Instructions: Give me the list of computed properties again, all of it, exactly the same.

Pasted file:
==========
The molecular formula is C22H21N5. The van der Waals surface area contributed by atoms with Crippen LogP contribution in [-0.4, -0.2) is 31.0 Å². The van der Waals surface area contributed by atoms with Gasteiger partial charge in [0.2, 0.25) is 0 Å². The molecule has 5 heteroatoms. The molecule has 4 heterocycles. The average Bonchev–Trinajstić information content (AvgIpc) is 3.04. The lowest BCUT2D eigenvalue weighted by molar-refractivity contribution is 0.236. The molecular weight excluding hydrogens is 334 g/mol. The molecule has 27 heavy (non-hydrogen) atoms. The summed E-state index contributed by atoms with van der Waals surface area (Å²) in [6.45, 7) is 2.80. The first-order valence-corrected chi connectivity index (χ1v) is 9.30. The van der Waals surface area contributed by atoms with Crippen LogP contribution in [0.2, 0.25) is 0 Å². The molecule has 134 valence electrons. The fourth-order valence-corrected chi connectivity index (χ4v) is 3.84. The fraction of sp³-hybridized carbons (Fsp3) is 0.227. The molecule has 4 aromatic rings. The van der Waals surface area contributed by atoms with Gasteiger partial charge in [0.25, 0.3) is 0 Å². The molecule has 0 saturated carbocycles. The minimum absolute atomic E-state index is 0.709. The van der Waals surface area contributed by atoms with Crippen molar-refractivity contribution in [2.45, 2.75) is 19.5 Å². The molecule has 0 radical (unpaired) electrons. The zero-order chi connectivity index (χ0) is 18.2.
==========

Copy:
The molecular formula is C22H21N5. The van der Waals surface area contributed by atoms with Crippen LogP contribution in [-0.4, -0.2) is 31.0 Å². The van der Waals surface area contributed by atoms with Gasteiger partial charge in [0.2, 0.25) is 0 Å². The molecule has 5 heteroatoms. The molecule has 4 heterocycles. The average Bonchev–Trinajstić information content (AvgIpc) is 3.04. The lowest BCUT2D eigenvalue weighted by molar-refractivity contribution is 0.236. The molecular weight excluding hydrogens is 334 g/mol. The molecule has 27 heavy (non-hydrogen) atoms. The summed E-state index contributed by atoms with van der Waals surface area (Å²) in [6.45, 7) is 2.80. The first-order valence-corrected chi connectivity index (χ1v) is 9.30. The van der Waals surface area contributed by atoms with Crippen LogP contribution in [0.2, 0.25) is 0 Å². The molecule has 134 valence electrons. The fourth-order valence-corrected chi connectivity index (χ4v) is 3.84. The fraction of sp³-hybridized carbons (Fsp3) is 0.227. The molecule has 4 aromatic rings. The van der Waals surface area contributed by atoms with Gasteiger partial charge in [0.25, 0.3) is 0 Å². The molecule has 0 saturated carbocycles. The minimum absolute atomic E-state index is 0.709. The van der Waals surface area contributed by atoms with Crippen molar-refractivity contribution in [2.45, 2.75) is 19.5 Å². The molecule has 0 radical (unpaired) electrons. The zero-order chi connectivity index (χ0) is 18.2.